On the third day after the death of Bangaravva, a solemn procession that made its way towards the graveyard encountered a strange obstacle. A blast of wind rose up in revolt, the embers flared and the sacred ritual fire fell to the ground. The ceremony was ruined because custom demanded that the ritual fire never touch the ground.
What followed was chaos and confusion. The people sought a sacrifice to bear the blame for things going awry, and a solution to set it all right. The division between castes and communities came to the fore as the panchayat struggled to pronounce justice.
A poetic work calling for change in our casteist society, Karya unfurls a kaleidoscope of perspectives. Studded with symbols drawn from nature and myth, this small but significant novel explores the politics and power embedded within a Dalit community.
Here’s a peek into the main action of the book.
The men on the way to the karya stopped suddenly at the boundary stone as they reached the limits of the village. The women in the third group were still some distance away.
A buffalo was swimming in a tank within the bounds of the village. Akkavva, from among the women going to the karya, stopped in her tracks to gawk at it, even as she handed over her pitcher of water to another. Her face, screwed tight with weeping, filled out suddenly like a pumpkin, beaming. It was three months since she had lost that buffalo while grazing it and she had been fretting. Now, she recognized it by the ornamental tipcovers on its horns. For a moment, she thought of the dead Bangaravva and turned back to get her buffalo. Who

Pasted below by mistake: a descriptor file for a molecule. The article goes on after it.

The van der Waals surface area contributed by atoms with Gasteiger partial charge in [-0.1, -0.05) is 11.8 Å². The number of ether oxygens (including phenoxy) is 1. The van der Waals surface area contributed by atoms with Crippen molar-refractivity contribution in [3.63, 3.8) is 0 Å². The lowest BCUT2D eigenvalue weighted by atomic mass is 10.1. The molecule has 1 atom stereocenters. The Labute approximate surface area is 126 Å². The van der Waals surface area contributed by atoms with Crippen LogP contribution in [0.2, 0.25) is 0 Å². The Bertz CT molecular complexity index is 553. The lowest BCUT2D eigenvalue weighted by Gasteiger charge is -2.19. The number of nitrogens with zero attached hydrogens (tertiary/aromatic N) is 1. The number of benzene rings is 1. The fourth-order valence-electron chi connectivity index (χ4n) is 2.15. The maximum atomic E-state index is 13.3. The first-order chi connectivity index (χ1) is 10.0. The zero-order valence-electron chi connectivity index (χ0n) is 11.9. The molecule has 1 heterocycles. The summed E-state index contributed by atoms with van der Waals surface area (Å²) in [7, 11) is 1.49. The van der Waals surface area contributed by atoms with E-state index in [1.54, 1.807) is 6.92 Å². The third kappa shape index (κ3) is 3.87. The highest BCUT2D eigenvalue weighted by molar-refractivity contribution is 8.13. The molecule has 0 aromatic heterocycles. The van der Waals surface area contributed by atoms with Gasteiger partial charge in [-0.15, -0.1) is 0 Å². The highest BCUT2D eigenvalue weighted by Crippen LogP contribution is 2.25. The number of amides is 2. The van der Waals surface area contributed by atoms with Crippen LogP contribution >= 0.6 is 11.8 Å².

knows if it would come home on its own or not? Some of the women who had seen her, turned up their noses at her and walked on.
The men had the, ‘ask them to hurry up’ expression, aimed at no one in particular but as if surely meant for the one particular group that was lingering. Just that no one said it aloud. The women stepped up their pace. The woman who had taken the pot from Akkavva walked briskly, ahead of them all. The men stood facing the village, with their back to the boundary stone. Once water was poured over the stone, they continued on their way facing the graveyard. All of men had the same solemn expressions. The women followed them, matching their strides.
That was when they removed the fresh white cloth covering the kavala mora. Their faces perked up to see the crows that had followed them, thanks to the aroma.
The wind picked up as soon as they crossed the village. Even before this, smoke from the smouldering kullaggi in Mallappa’s right hand had touched the dung cakes in his left; turning some of them too to ash. Once they crossed the boundary stone, the front wind caused the smoking kullaggi to catch fire. To keep his fingers from burning, Mallappa kept moving them to safer spots on the berani and screaming for fresh ones, ‘Ei, this is hot! Give me some more.’
Their feet swallowed the distance. All at once, the men opened their mouths; they murmured:
‘Ei, don’t let the kullaggi fall.’
‘It shouldn’t touch the ground.’
‘It’s bad luck if it does.’
‘Don’t let it fall. Come what may. Control the blaze; don’t let it burn so bright.’
Some even tried to put it down. But the flame would not be subdued. A boy picked up a fistful of mud to throw at it.